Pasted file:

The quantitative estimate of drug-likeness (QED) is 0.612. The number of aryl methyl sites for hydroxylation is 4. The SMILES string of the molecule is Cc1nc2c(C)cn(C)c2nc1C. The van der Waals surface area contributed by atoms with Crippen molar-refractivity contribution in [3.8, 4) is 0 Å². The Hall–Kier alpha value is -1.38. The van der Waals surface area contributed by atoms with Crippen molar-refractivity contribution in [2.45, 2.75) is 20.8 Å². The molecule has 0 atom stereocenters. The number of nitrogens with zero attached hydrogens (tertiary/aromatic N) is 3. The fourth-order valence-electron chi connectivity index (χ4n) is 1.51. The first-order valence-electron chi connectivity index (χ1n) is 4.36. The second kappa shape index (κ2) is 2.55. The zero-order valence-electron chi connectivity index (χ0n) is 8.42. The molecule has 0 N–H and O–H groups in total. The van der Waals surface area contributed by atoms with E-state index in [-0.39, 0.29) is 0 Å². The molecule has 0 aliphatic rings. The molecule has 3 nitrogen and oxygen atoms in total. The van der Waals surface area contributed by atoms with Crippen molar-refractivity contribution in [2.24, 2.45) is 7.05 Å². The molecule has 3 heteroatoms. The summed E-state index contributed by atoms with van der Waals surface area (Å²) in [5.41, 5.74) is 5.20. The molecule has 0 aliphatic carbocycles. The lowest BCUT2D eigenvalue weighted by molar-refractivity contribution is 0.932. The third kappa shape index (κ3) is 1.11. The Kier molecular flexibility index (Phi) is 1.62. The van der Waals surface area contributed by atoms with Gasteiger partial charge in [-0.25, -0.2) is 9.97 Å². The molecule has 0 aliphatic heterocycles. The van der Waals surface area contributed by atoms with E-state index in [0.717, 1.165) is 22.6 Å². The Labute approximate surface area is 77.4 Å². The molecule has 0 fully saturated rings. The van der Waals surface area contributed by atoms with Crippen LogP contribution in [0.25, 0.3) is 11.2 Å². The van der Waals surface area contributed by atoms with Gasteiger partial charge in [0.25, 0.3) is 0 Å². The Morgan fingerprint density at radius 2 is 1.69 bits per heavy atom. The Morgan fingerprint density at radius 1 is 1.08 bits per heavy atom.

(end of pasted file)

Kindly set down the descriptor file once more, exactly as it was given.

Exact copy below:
The quantitative estimate of drug-likeness (QED) is 0.612. The number of aryl methyl sites for hydroxylation is 4. The SMILES string of the molecule is Cc1nc2c(C)cn(C)c2nc1C. The van der Waals surface area contributed by atoms with Crippen molar-refractivity contribution in [3.8, 4) is 0 Å². The Hall–Kier alpha value is -1.38. The van der Waals surface area contributed by atoms with Crippen molar-refractivity contribution in [2.45, 2.75) is 20.8 Å². The molecule has 0 atom stereocenters. The number of nitrogens with zero attached hydrogens (tertiary/aromatic N) is 3. The fourth-order valence-electron chi connectivity index (χ4n) is 1.51. The first-order valence-electron chi connectivity index (χ1n) is 4.36. The second kappa shape index (κ2) is 2.55. The zero-order valence-electron chi connectivity index (χ0n) is 8.42. The molecule has 0 N–H and O–H groups in total. The van der Waals surface area contributed by atoms with E-state index in [-0.39, 0.29) is 0 Å². The molecule has 0 aliphatic rings. The molecule has 3 nitrogen and oxygen atoms in total. The van der Waals surface area contributed by atoms with Crippen molar-refractivity contribution in [2.24, 2.45) is 7.05 Å². The molecule has 3 heteroatoms. The summed E-state index contributed by atoms with van der Waals surface area (Å²) in [5.41, 5.74) is 5.20. The molecule has 0 aliphatic carbocycles. The lowest BCUT2D eigenvalue weighted by molar-refractivity contribution is 0.932. The third kappa shape index (κ3) is 1.11. The Kier molecular flexibility index (Phi) is 1.62. The van der Waals surface area contributed by atoms with Gasteiger partial charge in [-0.25, -0.2) is 9.97 Å². The molecule has 0 aliphatic heterocycles. The van der Waals surface area contributed by atoms with E-state index in [0.717, 1.165) is 22.6 Å². The Labute approximate surface area is 77.4 Å². The molecule has 0 fully saturated rings. The van der Waals surface area contributed by atoms with Crippen LogP contribution in [0.25, 0.3) is 11.2 Å². The van der Waals surface area contributed by atoms with Gasteiger partial charge in [0.25, 0.3) is 0 Å². The Morgan fingerprint density at radius 2 is 1.69 bits per heavy atom. The Morgan fingerprint density at radius 1 is 1.08 bits per heavy atom.